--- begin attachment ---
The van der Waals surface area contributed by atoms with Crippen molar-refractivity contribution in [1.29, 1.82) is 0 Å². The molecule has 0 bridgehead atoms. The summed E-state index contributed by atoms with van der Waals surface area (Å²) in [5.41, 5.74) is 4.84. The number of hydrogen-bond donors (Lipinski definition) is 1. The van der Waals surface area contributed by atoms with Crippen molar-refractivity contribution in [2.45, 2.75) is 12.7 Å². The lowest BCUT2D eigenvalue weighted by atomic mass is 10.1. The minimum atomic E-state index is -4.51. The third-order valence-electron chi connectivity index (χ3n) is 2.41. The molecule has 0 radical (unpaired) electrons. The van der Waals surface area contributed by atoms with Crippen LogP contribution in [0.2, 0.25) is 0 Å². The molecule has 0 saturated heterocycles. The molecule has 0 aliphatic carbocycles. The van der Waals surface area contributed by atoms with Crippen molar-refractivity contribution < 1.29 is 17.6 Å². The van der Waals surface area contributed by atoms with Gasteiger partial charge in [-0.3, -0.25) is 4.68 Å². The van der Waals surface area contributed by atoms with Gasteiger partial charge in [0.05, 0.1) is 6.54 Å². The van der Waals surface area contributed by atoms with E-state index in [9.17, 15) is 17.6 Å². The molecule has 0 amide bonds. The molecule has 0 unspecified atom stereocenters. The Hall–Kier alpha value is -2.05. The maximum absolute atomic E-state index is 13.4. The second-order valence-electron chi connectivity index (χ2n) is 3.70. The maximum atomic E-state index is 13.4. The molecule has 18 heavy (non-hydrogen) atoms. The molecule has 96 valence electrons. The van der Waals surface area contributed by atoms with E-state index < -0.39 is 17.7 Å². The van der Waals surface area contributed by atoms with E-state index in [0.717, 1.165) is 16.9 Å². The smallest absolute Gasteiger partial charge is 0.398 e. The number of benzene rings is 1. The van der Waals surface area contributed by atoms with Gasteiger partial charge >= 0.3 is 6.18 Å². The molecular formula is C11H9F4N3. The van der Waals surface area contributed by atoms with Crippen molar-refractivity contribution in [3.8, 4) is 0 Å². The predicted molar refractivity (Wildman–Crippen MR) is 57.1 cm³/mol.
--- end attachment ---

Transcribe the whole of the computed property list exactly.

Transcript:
The van der Waals surface area contributed by atoms with Crippen molar-refractivity contribution in [1.29, 1.82) is 0 Å². The molecule has 0 bridgehead atoms. The summed E-state index contributed by atoms with van der Waals surface area (Å²) in [5.41, 5.74) is 4.84. The number of hydrogen-bond donors (Lipinski definition) is 1. The van der Waals surface area contributed by atoms with Crippen molar-refractivity contribution in [2.45, 2.75) is 12.7 Å². The lowest BCUT2D eigenvalue weighted by atomic mass is 10.1. The minimum atomic E-state index is -4.51. The third-order valence-electron chi connectivity index (χ3n) is 2.41. The molecule has 0 radical (unpaired) electrons. The van der Waals surface area contributed by atoms with Crippen LogP contribution in [0.2, 0.25) is 0 Å². The molecule has 0 saturated heterocycles. The molecule has 0 aliphatic carbocycles. The van der Waals surface area contributed by atoms with Crippen molar-refractivity contribution < 1.29 is 17.6 Å². The van der Waals surface area contributed by atoms with Gasteiger partial charge in [-0.3, -0.25) is 4.68 Å². The van der Waals surface area contributed by atoms with Gasteiger partial charge in [0.05, 0.1) is 6.54 Å². The van der Waals surface area contributed by atoms with E-state index in [9.17, 15) is 17.6 Å². The molecule has 0 amide bonds. The molecule has 0 unspecified atom stereocenters. The Hall–Kier alpha value is -2.05. The maximum absolute atomic E-state index is 13.4. The second-order valence-electron chi connectivity index (χ2n) is 3.70. The maximum atomic E-state index is 13.4. The molecule has 18 heavy (non-hydrogen) atoms. The molecule has 96 valence electrons. The van der Waals surface area contributed by atoms with E-state index < -0.39 is 17.7 Å². The van der Waals surface area contributed by atoms with E-state index in [0.717, 1.165) is 16.9 Å². The smallest absolute Gasteiger partial charge is 0.398 e. The number of benzene rings is 1. The van der Waals surface area contributed by atoms with Gasteiger partial charge >= 0.3 is 6.18 Å². The molecular formula is C11H9F4N3. The van der Waals surface area contributed by atoms with Crippen molar-refractivity contribution in [3.8, 4) is 0 Å². The predicted molar refractivity (Wildman–Crippen MR) is 57.1 cm³/mol.